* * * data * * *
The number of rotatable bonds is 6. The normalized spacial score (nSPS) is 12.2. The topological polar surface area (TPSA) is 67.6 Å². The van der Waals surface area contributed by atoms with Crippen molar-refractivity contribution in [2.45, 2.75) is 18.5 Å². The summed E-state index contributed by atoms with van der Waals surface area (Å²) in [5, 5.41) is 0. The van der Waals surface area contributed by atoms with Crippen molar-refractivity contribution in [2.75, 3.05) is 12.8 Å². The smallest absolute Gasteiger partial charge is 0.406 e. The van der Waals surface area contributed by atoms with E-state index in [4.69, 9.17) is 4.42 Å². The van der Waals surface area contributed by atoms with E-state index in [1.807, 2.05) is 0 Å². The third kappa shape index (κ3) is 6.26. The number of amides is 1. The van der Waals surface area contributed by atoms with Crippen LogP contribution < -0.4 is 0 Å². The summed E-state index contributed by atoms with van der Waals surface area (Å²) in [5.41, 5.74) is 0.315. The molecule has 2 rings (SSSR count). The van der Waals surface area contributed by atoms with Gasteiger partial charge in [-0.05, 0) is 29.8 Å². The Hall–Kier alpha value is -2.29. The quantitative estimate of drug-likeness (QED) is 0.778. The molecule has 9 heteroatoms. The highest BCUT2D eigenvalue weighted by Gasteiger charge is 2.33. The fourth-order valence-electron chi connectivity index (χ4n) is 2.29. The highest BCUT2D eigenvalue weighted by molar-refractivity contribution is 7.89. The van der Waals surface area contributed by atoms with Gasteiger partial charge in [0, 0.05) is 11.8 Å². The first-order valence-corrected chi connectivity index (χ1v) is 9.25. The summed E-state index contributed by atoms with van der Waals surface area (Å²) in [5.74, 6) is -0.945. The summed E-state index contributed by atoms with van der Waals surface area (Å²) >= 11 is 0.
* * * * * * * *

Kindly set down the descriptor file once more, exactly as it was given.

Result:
The number of rotatable bonds is 6. The normalized spacial score (nSPS) is 12.2. The topological polar surface area (TPSA) is 67.6 Å². The van der Waals surface area contributed by atoms with Crippen molar-refractivity contribution in [2.45, 2.75) is 18.5 Å². The summed E-state index contributed by atoms with van der Waals surface area (Å²) in [5, 5.41) is 0. The van der Waals surface area contributed by atoms with Crippen molar-refractivity contribution in [2.75, 3.05) is 12.8 Å². The smallest absolute Gasteiger partial charge is 0.406 e. The van der Waals surface area contributed by atoms with E-state index in [4.69, 9.17) is 4.42 Å². The van der Waals surface area contributed by atoms with E-state index in [1.807, 2.05) is 0 Å². The third kappa shape index (κ3) is 6.26. The number of amides is 1. The van der Waals surface area contributed by atoms with Crippen LogP contribution < -0.4 is 0 Å². The summed E-state index contributed by atoms with van der Waals surface area (Å²) in [5.41, 5.74) is 0.315. The molecule has 2 rings (SSSR count). The van der Waals surface area contributed by atoms with Gasteiger partial charge in [-0.05, 0) is 29.8 Å². The Hall–Kier alpha value is -2.29. The quantitative estimate of drug-likeness (QED) is 0.778. The molecule has 9 heteroatoms. The highest BCUT2D eigenvalue weighted by Gasteiger charge is 2.33. The fourth-order valence-electron chi connectivity index (χ4n) is 2.29. The highest BCUT2D eigenvalue weighted by molar-refractivity contribution is 7.89. The van der Waals surface area contributed by atoms with Gasteiger partial charge in [0, 0.05) is 11.8 Å². The first-order valence-corrected chi connectivity index (χ1v) is 9.25. The summed E-state index contributed by atoms with van der Waals surface area (Å²) in [5.74, 6) is -0.945. The summed E-state index contributed by atoms with van der Waals surface area (Å²) >= 11 is 0.